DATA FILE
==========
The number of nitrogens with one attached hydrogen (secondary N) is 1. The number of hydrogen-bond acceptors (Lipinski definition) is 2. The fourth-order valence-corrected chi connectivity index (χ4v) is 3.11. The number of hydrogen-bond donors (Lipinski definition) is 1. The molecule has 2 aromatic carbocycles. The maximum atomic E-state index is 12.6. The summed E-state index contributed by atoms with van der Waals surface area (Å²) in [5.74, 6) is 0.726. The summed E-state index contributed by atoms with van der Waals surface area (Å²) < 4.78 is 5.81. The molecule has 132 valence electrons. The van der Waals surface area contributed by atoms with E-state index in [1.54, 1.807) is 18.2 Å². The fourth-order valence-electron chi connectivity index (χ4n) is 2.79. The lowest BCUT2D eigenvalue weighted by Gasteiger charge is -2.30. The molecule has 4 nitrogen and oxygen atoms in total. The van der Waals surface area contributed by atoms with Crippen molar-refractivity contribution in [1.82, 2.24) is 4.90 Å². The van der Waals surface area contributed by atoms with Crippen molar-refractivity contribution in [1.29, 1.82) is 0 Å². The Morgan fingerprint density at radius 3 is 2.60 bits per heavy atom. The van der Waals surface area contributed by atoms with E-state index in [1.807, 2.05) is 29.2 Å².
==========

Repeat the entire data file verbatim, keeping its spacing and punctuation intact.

The number of nitrogens with one attached hydrogen (secondary N) is 1. The number of hydrogen-bond acceptors (Lipinski definition) is 2. The fourth-order valence-corrected chi connectivity index (χ4v) is 3.11. The number of hydrogen-bond donors (Lipinski definition) is 1. The molecule has 2 aromatic carbocycles. The maximum atomic E-state index is 12.6. The summed E-state index contributed by atoms with van der Waals surface area (Å²) in [5.74, 6) is 0.726. The summed E-state index contributed by atoms with van der Waals surface area (Å²) < 4.78 is 5.81. The molecule has 132 valence electrons. The van der Waals surface area contributed by atoms with E-state index in [1.54, 1.807) is 18.2 Å². The fourth-order valence-electron chi connectivity index (χ4n) is 2.79. The lowest BCUT2D eigenvalue weighted by Gasteiger charge is -2.30. The molecule has 4 nitrogen and oxygen atoms in total. The van der Waals surface area contributed by atoms with Crippen molar-refractivity contribution in [1.82, 2.24) is 4.90 Å². The van der Waals surface area contributed by atoms with Crippen molar-refractivity contribution in [1.29, 1.82) is 0 Å². The Morgan fingerprint density at radius 3 is 2.60 bits per heavy atom. The van der Waals surface area contributed by atoms with E-state index in [1.807, 2.05) is 29.2 Å².